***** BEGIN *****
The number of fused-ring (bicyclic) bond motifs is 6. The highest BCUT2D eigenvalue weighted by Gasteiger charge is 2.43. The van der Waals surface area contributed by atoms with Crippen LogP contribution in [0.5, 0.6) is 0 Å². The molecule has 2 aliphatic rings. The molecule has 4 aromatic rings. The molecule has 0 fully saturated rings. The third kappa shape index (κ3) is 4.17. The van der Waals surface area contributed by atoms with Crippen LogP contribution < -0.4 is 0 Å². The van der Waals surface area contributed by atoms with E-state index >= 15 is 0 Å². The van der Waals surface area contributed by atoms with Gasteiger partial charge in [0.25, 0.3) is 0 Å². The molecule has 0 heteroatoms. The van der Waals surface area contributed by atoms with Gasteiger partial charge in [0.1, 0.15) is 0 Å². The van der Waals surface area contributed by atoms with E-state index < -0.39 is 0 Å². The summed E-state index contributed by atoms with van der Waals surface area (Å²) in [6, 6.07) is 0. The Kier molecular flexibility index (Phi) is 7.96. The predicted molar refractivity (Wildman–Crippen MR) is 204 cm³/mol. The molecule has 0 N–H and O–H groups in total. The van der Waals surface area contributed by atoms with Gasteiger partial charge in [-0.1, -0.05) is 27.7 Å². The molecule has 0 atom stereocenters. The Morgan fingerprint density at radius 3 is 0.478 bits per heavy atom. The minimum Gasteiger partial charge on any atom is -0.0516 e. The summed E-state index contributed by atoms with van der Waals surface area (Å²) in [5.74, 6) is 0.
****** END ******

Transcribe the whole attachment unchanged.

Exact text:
The number of fused-ring (bicyclic) bond motifs is 6. The highest BCUT2D eigenvalue weighted by Gasteiger charge is 2.43. The van der Waals surface area contributed by atoms with Crippen LogP contribution in [0.5, 0.6) is 0 Å². The molecule has 2 aliphatic rings. The molecule has 4 aromatic rings. The molecule has 0 fully saturated rings. The third kappa shape index (κ3) is 4.17. The van der Waals surface area contributed by atoms with Crippen LogP contribution < -0.4 is 0 Å². The van der Waals surface area contributed by atoms with E-state index >= 15 is 0 Å². The van der Waals surface area contributed by atoms with Gasteiger partial charge in [0.25, 0.3) is 0 Å². The molecule has 0 heteroatoms. The van der Waals surface area contributed by atoms with Gasteiger partial charge in [0.1, 0.15) is 0 Å². The van der Waals surface area contributed by atoms with E-state index < -0.39 is 0 Å². The summed E-state index contributed by atoms with van der Waals surface area (Å²) in [6, 6.07) is 0. The Kier molecular flexibility index (Phi) is 7.96. The predicted molar refractivity (Wildman–Crippen MR) is 204 cm³/mol. The molecule has 0 N–H and O–H groups in total. The van der Waals surface area contributed by atoms with Gasteiger partial charge in [-0.1, -0.05) is 27.7 Å². The molecule has 0 atom stereocenters. The Morgan fingerprint density at radius 3 is 0.478 bits per heavy atom. The minimum Gasteiger partial charge on any atom is -0.0516 e. The summed E-state index contributed by atoms with van der Waals surface area (Å²) in [5.74, 6) is 0.